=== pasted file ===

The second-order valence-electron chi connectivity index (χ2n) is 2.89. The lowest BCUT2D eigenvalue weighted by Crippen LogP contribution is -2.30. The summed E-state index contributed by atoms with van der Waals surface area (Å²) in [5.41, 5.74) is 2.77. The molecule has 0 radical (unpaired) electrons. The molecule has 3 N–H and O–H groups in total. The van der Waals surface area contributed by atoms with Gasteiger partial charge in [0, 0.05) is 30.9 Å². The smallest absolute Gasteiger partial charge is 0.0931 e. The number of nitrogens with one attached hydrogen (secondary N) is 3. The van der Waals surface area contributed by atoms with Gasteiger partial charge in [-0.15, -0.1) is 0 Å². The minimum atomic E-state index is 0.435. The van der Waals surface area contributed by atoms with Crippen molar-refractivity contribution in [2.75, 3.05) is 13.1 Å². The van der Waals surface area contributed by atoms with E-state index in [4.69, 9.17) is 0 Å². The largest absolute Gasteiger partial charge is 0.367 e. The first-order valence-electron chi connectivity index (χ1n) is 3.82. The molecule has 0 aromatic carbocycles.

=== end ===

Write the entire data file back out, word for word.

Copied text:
The second-order valence-electron chi connectivity index (χ2n) is 2.89. The lowest BCUT2D eigenvalue weighted by Crippen LogP contribution is -2.30. The summed E-state index contributed by atoms with van der Waals surface area (Å²) in [5.41, 5.74) is 2.77. The molecule has 0 radical (unpaired) electrons. The molecule has 3 N–H and O–H groups in total. The van der Waals surface area contributed by atoms with Gasteiger partial charge in [0, 0.05) is 30.9 Å². The smallest absolute Gasteiger partial charge is 0.0931 e. The number of nitrogens with one attached hydrogen (secondary N) is 3. The van der Waals surface area contributed by atoms with Gasteiger partial charge in [-0.15, -0.1) is 0 Å². The minimum atomic E-state index is 0.435. The van der Waals surface area contributed by atoms with Crippen molar-refractivity contribution in [2.75, 3.05) is 13.1 Å². The van der Waals surface area contributed by atoms with E-state index in [4.69, 9.17) is 0 Å². The largest absolute Gasteiger partial charge is 0.367 e. The first-order valence-electron chi connectivity index (χ1n) is 3.82. The molecule has 0 aromatic carbocycles.